Breaking Off in May by Zhang Xian (990-1078)
To the tune of Qianqiusui (A Thousand Autumns Old)
The frequent sound of the cuckoo
again proclaims the meadow flowers’ passing.
I enjoyed the spring, so pick its last blooms, even more.
There’s scant rain and cruel wind,
while yet the plums remain unripe.
The Yongfeng Willow
stands alone all day, its snowflake-catkins flying.
No plucking of my pipa’s highest string.
I hate it, for it speaks feebly.
Heaven won’t age, which makes love hard to break.
My heart is like a double silk net
with thousands of knots at its core.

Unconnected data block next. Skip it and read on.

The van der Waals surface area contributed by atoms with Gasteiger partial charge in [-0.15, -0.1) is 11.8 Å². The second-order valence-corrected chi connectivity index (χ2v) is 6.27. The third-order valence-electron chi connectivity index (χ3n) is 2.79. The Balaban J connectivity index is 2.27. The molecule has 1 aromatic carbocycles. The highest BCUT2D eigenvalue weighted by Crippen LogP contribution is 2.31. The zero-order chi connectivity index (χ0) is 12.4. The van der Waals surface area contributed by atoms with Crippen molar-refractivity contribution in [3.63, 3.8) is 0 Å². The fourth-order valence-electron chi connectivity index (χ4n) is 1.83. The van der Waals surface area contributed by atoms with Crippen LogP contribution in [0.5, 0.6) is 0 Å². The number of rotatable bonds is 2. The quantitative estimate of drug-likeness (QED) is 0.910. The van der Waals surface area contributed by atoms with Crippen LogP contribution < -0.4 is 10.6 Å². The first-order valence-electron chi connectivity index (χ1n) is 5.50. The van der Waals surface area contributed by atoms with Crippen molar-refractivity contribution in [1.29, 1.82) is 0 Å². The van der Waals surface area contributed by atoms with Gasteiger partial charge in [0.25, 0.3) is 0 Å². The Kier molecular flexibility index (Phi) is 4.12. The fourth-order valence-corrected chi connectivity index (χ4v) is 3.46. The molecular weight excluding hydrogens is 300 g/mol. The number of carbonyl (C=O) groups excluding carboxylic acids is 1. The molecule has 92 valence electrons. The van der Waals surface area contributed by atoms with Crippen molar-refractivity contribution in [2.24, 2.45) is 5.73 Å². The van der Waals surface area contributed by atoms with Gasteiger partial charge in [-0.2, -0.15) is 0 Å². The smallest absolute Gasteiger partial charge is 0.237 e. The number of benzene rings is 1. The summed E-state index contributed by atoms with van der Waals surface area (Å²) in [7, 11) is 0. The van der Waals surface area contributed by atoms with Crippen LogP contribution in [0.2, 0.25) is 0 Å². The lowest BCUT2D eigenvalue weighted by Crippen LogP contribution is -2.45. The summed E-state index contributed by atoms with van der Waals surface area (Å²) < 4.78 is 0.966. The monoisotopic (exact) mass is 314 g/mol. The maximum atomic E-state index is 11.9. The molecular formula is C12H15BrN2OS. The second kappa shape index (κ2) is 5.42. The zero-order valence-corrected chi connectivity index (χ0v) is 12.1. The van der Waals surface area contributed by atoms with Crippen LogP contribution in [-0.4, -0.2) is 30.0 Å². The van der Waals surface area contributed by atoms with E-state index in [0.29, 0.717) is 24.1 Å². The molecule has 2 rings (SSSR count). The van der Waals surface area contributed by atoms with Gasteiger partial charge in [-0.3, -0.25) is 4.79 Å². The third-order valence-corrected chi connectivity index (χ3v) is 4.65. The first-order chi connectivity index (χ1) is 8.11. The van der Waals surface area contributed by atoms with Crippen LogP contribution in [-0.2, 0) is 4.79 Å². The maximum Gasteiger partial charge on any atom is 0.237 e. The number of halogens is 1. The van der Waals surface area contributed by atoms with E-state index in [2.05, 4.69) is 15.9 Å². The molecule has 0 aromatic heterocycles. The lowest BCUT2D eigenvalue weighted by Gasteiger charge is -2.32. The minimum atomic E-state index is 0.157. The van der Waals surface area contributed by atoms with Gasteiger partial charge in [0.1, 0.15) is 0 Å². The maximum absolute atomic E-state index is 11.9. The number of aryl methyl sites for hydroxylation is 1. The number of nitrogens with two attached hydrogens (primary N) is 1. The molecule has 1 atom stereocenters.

Night is over.
My one lamp, in the eastern window, was put out, at first light.
Translated by Julian Farmer with Liang Yujing.
Julian Farmer is a poet and translator from several languages, especially French, Classical Greek, Latin, Russian and Classical Chinese. His poems and translations have been published in Acumen, Staple, Stand, London Magazine, Epiphany, SHOp, and Modern Poetry in Translation.
Liang Yujing was born in Changde, China, and completed an MA in American Literature at Wuhan University in 2007. Now a lecturer at Hunan University of Commerce, he writes in both English and Chinese. His poems in English have recently appeared in Tipton Poetry Journal, Portland Review Online, Zouch Magazine, and Wasafiri.